"Our most important agenda is a corruption-free Delhi," said Indian politician Arvind Kejriwal, squinting into a webcam in his campaign office in Delhi.
Watching him were about 50 Indians sitting miles away in a room in Singapore.
They listened quietly as Mr Kejriwal - a newly minted politician of the Aam Admi or Common Man Party - talked about bringing in strict anti-corruption legislation and transparency in government - if he wins the Delhi assembly elections next month.
Then he got down to the nuts and bolts.
"First," he said, "we need donations... Second, you can join our group, call up 30 people and convince them to vote for our party. And third, call up 20 of your friends and relatives in Delhi and ask them to vote for the Aam Admi Party."
With elections in the Indian capital a month away, Mr Kejriwal, initially dismissed by the ruling Congress and opposition Bharatya Janata Party (BJP) as a lightweight, has emerged as a serious political contender with a shot at being chief minister of Delhi.
With his anti-corruption crusade and underdog stance, Mr Kejriwal and his party are winning supporters not just in India but also among the Indian diaspora.
So far, the party has received donation pledges worth four million rupees (S$80,600) from Indians in Singapore, party officials say. Contributions have also come from Hong Kong, the United Arab Emirates and the United States.
Mr Kejriwal, 44, is the former backroom boy for anti-corruption crusader Anna Hazare's movement, which took off in 2011 on support from middle-class Indians tired of graft scandals but eventually petered out.
In November last year, Mr Kejriwal used what was left of the momentum to launch a political party in Delhi. Opinion polls do not predict a straight-out win but give him a big chunk of the votes.
A recent survey by television channel CNN-IBN, news magazine The Week and the Centre for the Study of Developing Societies predicted a hung assembly, with Congress and Aam Admi Party getting between 19 and 25 seats each out of the total of 70, and the BJP slightly ahead with between 22 and 28 seats.
But Mr Kejriwal, according to the poll, emerged as the most popular candidate for the post of chief minister of Delhi, held by Congress' Sheila Dikshit, who has been in power for three terms.
"Whether they will be able to transfer or translate (the support) into anything concrete, that is a question for which we don't have a clear answer yet," said Professor Sandeep Shastri, pro vice- chancellor of Jain University in Bangalore, who was involved in the survey.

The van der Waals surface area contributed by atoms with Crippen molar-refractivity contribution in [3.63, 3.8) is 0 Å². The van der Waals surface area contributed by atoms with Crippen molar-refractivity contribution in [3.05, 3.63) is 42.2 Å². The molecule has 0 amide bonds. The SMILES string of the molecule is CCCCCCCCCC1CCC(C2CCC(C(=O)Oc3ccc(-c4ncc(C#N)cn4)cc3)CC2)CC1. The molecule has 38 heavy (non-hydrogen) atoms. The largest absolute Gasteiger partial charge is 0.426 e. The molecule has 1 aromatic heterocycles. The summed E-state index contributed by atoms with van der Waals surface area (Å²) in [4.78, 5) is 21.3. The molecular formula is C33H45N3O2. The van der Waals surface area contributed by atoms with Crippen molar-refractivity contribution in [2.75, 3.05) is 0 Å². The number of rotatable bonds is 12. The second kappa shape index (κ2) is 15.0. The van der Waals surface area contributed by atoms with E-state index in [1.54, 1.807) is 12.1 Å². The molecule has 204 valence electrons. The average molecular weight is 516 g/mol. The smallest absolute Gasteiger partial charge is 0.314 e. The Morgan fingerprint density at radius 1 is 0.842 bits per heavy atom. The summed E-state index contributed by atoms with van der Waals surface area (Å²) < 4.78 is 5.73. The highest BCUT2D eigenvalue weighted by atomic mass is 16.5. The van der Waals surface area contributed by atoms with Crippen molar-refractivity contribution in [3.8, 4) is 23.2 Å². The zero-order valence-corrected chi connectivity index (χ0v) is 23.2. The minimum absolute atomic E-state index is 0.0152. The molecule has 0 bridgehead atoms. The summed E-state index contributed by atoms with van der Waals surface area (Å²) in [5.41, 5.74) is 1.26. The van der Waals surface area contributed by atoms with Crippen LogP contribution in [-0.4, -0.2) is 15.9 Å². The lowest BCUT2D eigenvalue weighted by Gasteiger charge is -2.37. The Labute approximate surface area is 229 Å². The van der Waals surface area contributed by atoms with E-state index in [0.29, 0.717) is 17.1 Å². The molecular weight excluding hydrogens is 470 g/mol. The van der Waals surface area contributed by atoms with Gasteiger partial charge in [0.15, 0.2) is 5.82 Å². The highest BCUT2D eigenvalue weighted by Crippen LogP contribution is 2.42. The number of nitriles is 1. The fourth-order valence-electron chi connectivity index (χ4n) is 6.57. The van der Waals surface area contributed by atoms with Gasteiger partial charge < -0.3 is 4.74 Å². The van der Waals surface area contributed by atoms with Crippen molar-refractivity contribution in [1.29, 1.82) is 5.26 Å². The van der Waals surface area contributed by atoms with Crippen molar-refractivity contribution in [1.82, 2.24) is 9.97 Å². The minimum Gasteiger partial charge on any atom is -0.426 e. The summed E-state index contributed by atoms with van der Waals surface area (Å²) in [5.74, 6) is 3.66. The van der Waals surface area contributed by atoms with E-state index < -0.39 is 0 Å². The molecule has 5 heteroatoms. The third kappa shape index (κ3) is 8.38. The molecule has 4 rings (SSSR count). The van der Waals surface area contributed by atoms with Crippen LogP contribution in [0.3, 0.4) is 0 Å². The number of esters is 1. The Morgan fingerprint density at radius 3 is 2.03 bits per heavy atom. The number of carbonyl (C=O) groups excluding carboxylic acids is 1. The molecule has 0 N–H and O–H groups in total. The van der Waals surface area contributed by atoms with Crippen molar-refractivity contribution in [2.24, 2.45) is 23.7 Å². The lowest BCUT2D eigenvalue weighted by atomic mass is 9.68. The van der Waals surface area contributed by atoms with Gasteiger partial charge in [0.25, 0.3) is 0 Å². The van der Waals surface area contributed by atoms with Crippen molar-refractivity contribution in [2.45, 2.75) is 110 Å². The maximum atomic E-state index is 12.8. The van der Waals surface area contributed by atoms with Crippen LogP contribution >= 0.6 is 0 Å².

"No doubt he is challenging the entrenched way of politics."
In a country where political party funds are secret, Mr Kejriwal has made public contributions to the party's finances - 170 million rupees in total. Some supporters give as little as 10 rupees, an effective way of raising money, as shown by Mr Barack Obama's campaign during the 2008 US presidential elections.
Mr Kejriwal has also opted for small intimate meetings with fund-raisers and voters over large rallies, targeting specific issues like bad roads in a particular locality.
Instead of a single manifesto for Delhi, the party has election manifestos for each of the assembly segments.
Campaigning is done through social networking sites, posters on three-wheeler vehicles and volunteers holding up placards.
"It's more a people's movement rather than a political movement," said lawyer and social activist Ashok Agarwal, who left the Communist Party of India (Marxist) after 30 years and joined the Aam Admi party this year.
An engineering graduate from the Indian Institute of Technology in Kharagpur, Mr Kejriwal, who resigned as an income tax officer to become a social activist, came to national prominence for his work in pushing the Right To Information Act, which allows people to question government decisions. He won the prestigious Magsaysay Award in 2006.
Critics call him sanctimonious, but supporters have nothing but praise for him.
"If they win... this will send a clarion call throughout the nation, that the common citizen can stand and win an election without the money and muscle power that have made Indian politics a closed club," said banker Meera Sanyal, 52, who stood as an independent candidate in the 2009 elections.
Unlike other politicians who wear a kurta pyjama, Mr Kejriwal's usual attire is a checked shirt and trousers, with a broom for a prop. His party symbol is the broom, symbolic for sweeping away corruption.
Over the last three weeks, Mr Bharat Gupta, a 36-year-old banker in Singapore, has made 160 calls to voters in Delhi to canvass support for Mr Kejriwal.
"Yes, sometimes people are very surprised to get a call from Singapore. But the response is good. Some 40 per cent of people are convinced," said Mr Gupta.
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